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Shingles: What You Should Know About Herpes Zoster

Shingles: What You Should Know About Herpes Zoster

About 1 in every 3 people in the United States will get shingles in their lifetime, according to the Centers for Disease Control and Prevention.

The virus, known as Herpes Zoster, presents itself as a painful burning rash in a single stripe around the left or the right side of the body. The rash can also occur on one side of the face. Serious side effects include long-lasting nerve pain and loss of vision.

Shingles is caused by the same virus that causes chickenpox. When this virus becomes active again in an adult, it can cause shingles.

Kaitlyn Garnett, PA-C, Valley Health Winchester Family Practice, provides some additional insight into this painful condition and the vaccine to help prevent it.

Q: If you think you might have shingles, when should you see a doctor?

A: ASAP! Timing is very important to successful shingles diagnosis and treatment. There is a window of only a few days to start treatment, and the sooner it’s started, the faster it can resolve. Shingles can be diagnosed and treated in both the primary and Urgent Care settings. It’s always a good idea to contact your primary care provider for care if possible, but it’s recommended patients be seen within 24 hours of symptom onset. Urgent Care is a great option for this, if needed!

Q: What are some treatment options for shingles?

A: There are multiple antiviral medications available and affordable. These treat the virus itself. Because the rash is often painful, we can use short-term pain medications specifically targeting nerve pain associated with shingles.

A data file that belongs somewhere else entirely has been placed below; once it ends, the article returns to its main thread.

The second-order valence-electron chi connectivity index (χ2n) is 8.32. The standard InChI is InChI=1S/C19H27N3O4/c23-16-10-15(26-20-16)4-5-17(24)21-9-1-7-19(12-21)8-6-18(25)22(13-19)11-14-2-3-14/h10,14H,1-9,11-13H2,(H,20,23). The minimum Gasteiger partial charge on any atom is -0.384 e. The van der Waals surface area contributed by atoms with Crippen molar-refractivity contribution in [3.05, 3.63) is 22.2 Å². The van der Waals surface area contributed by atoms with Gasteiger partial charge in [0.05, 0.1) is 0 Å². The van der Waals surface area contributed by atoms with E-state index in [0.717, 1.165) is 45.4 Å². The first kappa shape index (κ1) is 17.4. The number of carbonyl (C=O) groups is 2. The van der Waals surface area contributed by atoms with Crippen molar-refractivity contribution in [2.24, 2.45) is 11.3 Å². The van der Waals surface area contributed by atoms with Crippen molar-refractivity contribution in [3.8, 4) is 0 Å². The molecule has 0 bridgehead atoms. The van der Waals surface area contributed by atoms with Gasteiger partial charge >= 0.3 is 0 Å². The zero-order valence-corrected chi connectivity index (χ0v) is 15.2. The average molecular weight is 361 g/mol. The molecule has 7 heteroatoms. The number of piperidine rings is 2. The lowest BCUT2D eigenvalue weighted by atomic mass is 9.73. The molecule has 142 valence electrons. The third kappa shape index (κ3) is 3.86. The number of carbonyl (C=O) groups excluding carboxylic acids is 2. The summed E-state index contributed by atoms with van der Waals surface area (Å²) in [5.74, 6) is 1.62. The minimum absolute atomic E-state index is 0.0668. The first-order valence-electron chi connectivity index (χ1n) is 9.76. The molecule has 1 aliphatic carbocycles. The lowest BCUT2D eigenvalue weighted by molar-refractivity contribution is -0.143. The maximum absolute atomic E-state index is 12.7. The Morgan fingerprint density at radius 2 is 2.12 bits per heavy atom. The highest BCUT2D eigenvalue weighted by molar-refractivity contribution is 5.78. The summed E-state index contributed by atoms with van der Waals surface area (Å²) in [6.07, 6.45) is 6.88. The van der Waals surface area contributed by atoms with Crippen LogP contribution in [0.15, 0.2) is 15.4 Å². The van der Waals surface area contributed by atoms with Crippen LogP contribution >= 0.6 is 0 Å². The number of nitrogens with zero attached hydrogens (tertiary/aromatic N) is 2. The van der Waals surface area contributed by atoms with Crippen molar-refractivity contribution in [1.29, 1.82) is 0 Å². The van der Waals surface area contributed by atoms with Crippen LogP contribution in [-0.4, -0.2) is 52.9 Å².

Q: Who should get the shingles vaccine, and how effective is it?

A: The newest available vaccine, Shingrix, has excellent effectiveness against shingles—more than 90% in adults over the age of 50 with healthy immune systems. Adults 19 years and older with weakened immune systems are also encouraged to get vaccinated. The effectiveness can dip in this population but still remains fairly high.

You can get Shingrix even if you’ve had shingles before or received the chickenpox vaccine. Individuals who received the old vaccine Zostavax are also encouraged to consider getting vaccinated with Shingrix, based on increased effectiveness.

Q: What are the side effects of the shingles vaccine?

A: Side effects include fatigue, soreness, and redness or tenderness at the injection site. The vaccine consists of two doses, given about two or six months apart, which provide a lifetime of effectiveness.

Q: If a person has never had chickenpox, can they still get shingles?

A: While you cannot get shingles if you have never before had chickenpox or chickenpox vaccine, you CAN get chickenpox from someone who has shingles. This can happen after direct (skin-to-skin) contact with a shingles blister or, rarely, by breathing in the varicella-zoster virus through the air.